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Wednesday, February 10, 2016

How Things Came to Be: Inuit Stories of Creation, by Rachel and Sean Qitsualik-Tinsley and illustrated by Emily Fiegenschuh and Patricia Ann Lewis-MacDougall. Inhabit Media, Fitzhenry & Whiteside. 2015. $16.95 ages 8 and up

"As Inuit say it, this was the most sensible way to view the world. Did it not require a power, of some kind, to make the Sun shine? They believed that the powers of the first beings were greatest of all. So great that they could become whatever they wished. A person could become the Sun itself, or the Moon. It was will that drove all. Rage, fear, love: these could move the Land and Sea."

There are nine stories told here. Their topics range from the birth of children, to the origins of the sun and moon, day and night, even thunder and lightning. 

A detailed introduction will help young readers to understand Inuit beliefs about the Land:

"Inuit watched the Land. They understood that little things
become the great powers of the world. A snowflake becomes part of
a storm. A ripple in the water joins a great tide. A ray of light is the
sun's warmth, melting away winter snow.
One who hears a story may remember it, and with memory
may come understanding. The child grows with understanding."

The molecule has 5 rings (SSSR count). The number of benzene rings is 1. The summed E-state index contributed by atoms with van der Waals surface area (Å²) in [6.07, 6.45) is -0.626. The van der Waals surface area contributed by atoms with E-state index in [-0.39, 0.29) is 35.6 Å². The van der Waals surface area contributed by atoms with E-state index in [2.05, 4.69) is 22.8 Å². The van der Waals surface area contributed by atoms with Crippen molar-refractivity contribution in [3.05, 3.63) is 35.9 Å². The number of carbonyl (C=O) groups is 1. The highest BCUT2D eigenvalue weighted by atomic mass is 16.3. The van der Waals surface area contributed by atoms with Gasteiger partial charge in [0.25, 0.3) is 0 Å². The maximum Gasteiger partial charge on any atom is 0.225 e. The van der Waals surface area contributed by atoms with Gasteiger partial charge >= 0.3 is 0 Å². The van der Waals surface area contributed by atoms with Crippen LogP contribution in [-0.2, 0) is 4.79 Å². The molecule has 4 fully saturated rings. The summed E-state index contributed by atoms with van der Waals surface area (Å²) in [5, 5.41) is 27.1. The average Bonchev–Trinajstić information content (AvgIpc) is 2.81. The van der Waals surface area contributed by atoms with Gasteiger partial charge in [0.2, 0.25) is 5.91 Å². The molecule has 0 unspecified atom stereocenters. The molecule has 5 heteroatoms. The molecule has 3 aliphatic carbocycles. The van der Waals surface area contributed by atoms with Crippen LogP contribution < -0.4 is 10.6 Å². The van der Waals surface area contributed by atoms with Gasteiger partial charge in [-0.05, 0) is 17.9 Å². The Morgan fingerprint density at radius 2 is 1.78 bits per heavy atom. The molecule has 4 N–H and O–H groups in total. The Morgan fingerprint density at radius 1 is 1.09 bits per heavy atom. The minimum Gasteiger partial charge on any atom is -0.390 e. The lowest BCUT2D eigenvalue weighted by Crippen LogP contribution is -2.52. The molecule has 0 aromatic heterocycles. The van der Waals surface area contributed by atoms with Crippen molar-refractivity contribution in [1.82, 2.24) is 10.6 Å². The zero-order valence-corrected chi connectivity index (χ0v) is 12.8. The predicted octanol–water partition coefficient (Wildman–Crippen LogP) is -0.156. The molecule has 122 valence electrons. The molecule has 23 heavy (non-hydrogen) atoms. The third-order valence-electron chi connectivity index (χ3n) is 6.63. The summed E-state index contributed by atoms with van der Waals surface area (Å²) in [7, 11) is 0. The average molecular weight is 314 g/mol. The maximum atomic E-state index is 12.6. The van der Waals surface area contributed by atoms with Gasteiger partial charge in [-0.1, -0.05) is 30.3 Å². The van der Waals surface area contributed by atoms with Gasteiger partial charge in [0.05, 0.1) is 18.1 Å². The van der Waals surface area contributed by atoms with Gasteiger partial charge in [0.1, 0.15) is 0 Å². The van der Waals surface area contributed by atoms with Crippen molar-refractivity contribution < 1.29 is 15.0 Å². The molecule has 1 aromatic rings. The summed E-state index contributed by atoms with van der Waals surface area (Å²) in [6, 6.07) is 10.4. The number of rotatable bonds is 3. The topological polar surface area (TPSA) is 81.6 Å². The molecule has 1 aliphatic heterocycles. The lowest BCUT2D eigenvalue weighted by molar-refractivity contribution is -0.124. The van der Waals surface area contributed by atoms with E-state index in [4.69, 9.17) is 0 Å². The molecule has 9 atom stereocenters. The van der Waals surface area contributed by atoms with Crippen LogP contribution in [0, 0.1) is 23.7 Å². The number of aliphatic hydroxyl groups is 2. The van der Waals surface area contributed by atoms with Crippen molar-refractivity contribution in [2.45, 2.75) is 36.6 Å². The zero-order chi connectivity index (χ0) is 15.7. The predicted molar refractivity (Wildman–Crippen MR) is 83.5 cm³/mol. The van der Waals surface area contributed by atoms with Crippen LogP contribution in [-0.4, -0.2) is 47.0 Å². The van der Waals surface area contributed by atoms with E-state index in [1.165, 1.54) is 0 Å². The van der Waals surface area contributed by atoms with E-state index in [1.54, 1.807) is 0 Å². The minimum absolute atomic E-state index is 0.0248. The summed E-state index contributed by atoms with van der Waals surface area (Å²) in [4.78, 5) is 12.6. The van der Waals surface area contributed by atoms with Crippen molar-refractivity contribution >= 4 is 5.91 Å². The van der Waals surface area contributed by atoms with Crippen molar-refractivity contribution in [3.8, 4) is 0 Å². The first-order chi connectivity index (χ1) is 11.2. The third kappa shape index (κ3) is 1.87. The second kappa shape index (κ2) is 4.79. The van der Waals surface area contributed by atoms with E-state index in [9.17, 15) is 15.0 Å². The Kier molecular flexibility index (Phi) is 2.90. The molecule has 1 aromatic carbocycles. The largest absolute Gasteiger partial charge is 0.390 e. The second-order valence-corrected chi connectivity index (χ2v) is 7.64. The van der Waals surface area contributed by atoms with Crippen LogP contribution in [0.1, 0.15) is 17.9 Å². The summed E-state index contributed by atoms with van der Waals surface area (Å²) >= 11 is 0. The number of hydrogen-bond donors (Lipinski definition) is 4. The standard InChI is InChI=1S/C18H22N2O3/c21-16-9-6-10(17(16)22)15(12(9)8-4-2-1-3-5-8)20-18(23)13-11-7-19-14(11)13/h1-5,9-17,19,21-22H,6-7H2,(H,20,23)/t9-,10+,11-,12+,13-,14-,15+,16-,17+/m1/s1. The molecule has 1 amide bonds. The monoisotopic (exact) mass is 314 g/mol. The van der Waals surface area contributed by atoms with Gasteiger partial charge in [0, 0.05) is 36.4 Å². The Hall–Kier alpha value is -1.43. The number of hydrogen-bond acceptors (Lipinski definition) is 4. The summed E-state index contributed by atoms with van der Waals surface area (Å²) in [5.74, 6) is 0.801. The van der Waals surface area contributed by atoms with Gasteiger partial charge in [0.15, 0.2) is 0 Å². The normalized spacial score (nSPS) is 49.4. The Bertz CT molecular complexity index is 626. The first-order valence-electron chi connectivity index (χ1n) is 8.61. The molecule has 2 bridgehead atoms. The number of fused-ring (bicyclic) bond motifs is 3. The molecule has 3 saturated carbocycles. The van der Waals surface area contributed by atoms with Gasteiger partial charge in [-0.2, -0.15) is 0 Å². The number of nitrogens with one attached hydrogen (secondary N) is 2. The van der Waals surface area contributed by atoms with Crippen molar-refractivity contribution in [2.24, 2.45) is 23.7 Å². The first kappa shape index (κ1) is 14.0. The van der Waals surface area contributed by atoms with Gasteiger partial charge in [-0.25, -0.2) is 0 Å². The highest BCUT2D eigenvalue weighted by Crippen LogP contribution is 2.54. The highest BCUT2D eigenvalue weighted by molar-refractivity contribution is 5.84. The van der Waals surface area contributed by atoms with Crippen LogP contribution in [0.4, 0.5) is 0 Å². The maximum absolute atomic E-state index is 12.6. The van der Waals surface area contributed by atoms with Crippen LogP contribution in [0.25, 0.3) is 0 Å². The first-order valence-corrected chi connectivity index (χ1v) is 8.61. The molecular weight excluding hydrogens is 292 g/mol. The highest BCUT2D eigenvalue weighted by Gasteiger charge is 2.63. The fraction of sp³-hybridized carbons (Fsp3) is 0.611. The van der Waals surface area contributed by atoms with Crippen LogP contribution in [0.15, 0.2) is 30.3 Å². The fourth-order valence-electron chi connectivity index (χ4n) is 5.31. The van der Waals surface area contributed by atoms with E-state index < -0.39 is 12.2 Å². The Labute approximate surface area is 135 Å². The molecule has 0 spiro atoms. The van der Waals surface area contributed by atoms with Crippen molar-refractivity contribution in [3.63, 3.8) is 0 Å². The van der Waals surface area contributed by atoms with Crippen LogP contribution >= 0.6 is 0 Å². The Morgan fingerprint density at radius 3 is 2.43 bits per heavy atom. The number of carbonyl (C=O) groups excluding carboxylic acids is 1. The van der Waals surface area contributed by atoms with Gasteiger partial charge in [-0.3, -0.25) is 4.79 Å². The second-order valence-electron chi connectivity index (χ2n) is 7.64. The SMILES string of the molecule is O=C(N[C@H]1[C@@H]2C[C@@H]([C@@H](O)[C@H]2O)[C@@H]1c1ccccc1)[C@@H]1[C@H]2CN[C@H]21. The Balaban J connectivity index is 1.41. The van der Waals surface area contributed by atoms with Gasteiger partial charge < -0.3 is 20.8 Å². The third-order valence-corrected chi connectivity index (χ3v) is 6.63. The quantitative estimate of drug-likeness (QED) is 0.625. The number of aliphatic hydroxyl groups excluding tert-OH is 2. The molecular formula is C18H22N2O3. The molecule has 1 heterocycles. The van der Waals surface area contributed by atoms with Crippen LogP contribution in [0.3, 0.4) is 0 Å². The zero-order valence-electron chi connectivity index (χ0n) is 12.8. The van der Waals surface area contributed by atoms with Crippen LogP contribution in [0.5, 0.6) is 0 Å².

A note 'about endings' and a Glossary of Inuktitut Terms bring the book to a close. In between, the nine stories will entertain and inform with clear and straightforward language. They can be read together or separately, on one day or over many. The contain new ideas that may become clearer in subsequent visits. The invite discussion with others.

"Once stone and soil had fallen, babies came. They emerged from the Land like flowers. Life came from the Land. There was little difference between animals and humans. All were equal beings. Every creature could understand every other. They lived with each other. Learned from one another. They were family."

The illustrations are attractive, and keep to the tone and imagery of the stories being shared. The colors are varied and reflect the mood of the telling. The authors are avid folklorists, sharing their stories in hopes that others will appreciate the land that gives life and sustenance to all creatures. This is another book worthy of our attention. Through its stories we gain awareness of the creation myths that have long been part of the oral tradition of the Inuit people.

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